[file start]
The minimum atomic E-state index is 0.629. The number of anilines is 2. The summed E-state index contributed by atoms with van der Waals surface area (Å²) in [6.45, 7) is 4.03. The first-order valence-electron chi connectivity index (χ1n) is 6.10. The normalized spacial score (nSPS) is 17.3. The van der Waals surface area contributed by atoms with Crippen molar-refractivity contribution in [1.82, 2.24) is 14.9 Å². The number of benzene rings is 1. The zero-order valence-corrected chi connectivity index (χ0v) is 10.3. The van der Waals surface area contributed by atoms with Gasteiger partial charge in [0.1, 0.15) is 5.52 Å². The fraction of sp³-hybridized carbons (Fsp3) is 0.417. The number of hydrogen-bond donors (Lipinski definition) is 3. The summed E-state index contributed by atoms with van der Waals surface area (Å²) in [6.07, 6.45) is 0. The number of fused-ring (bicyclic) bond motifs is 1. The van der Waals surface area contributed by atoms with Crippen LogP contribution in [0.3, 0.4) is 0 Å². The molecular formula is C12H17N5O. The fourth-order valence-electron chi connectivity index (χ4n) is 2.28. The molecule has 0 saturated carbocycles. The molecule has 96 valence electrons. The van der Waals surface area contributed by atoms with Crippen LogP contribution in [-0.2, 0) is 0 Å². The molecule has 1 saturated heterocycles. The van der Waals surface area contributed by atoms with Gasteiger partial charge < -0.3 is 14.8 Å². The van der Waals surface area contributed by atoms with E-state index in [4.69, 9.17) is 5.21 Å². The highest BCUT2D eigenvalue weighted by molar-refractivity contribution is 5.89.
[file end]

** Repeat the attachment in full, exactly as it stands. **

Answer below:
The minimum atomic E-state index is 0.629. The number of anilines is 2. The summed E-state index contributed by atoms with van der Waals surface area (Å²) in [6.45, 7) is 4.03. The first-order valence-electron chi connectivity index (χ1n) is 6.10. The normalized spacial score (nSPS) is 17.3. The van der Waals surface area contributed by atoms with Crippen molar-refractivity contribution in [1.82, 2.24) is 14.9 Å². The number of benzene rings is 1. The zero-order valence-corrected chi connectivity index (χ0v) is 10.3. The van der Waals surface area contributed by atoms with Gasteiger partial charge in [0.1, 0.15) is 5.52 Å². The fraction of sp³-hybridized carbons (Fsp3) is 0.417. The number of hydrogen-bond donors (Lipinski definition) is 3. The summed E-state index contributed by atoms with van der Waals surface area (Å²) in [6.07, 6.45) is 0. The number of fused-ring (bicyclic) bond motifs is 1. The van der Waals surface area contributed by atoms with Crippen LogP contribution in [0.3, 0.4) is 0 Å². The molecular formula is C12H17N5O. The fourth-order valence-electron chi connectivity index (χ4n) is 2.28. The molecule has 0 saturated carbocycles. The molecule has 96 valence electrons. The van der Waals surface area contributed by atoms with Crippen LogP contribution in [-0.2, 0) is 0 Å². The molecule has 1 saturated heterocycles. The van der Waals surface area contributed by atoms with Gasteiger partial charge < -0.3 is 14.8 Å². The van der Waals surface area contributed by atoms with E-state index in [4.69, 9.17) is 5.21 Å². The highest BCUT2D eigenvalue weighted by molar-refractivity contribution is 5.89.